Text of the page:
21 things you only know if you’re bipolar
3. It doesn’t mean you’re up and down all the time
Everyone’s different – you can have rapid cycling (where you quickly go from high to low), mixed state (when you have symptoms of depression and mania at the same time), or go gradually up and down with periods of ‘normality’ in between.
4. You may be mildly amused by people who take drugs recreationally
There’s something rather tame about pill-popping in a field of muddy campers on a Bank Holiday weekend when you’re walking around with what feels like a permanent pharmacy dispensing random chemicals in a Russian roulette style in your head.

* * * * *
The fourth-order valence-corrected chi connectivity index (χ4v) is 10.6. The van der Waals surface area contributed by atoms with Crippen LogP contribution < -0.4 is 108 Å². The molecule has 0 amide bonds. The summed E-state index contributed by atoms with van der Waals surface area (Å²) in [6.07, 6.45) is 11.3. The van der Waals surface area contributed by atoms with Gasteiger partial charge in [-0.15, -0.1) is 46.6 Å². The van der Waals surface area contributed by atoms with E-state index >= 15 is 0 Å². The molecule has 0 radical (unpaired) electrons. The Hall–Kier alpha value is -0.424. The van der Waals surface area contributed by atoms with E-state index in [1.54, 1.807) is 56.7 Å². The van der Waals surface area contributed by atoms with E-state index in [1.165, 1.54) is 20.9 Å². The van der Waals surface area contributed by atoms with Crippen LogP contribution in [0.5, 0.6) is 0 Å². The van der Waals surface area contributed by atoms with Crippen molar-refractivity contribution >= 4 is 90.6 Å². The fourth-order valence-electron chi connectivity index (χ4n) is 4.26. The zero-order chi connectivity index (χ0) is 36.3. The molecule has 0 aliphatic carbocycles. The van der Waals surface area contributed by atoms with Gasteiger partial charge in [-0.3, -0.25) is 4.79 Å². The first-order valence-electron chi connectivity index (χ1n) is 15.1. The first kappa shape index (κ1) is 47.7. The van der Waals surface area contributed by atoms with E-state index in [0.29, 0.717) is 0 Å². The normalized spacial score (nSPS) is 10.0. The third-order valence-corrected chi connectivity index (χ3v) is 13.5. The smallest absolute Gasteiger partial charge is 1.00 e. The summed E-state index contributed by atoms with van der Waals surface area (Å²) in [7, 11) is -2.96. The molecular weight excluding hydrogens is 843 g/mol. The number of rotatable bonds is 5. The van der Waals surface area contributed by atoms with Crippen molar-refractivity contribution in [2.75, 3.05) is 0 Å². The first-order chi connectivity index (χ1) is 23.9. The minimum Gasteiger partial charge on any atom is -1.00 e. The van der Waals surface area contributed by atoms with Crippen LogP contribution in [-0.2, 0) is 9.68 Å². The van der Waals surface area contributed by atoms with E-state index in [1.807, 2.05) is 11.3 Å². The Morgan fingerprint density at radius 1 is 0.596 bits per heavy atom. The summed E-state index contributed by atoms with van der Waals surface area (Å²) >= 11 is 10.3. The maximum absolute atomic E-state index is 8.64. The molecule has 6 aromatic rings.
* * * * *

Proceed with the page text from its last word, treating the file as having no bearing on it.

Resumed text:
Everyone experiences mania differently, whether it’s delusions such as thinking you have superpowers, suddenly getting it into your head to get on a train to Scotland instead of the train home, not sleeping because you have so much to write or paint, or suffering hallucinations. Losing control of your mind is odd to say the least. Imagine losing control of your limbs – having them dance about or do things without your input. Then apply that to your daily thought processes.
Talking about mental health can be so scary that many people decide not to tell anyone. The ignorance and discrimination surrounding mental illness is considerable. Although sometimes the person who discriminates the most against you is you.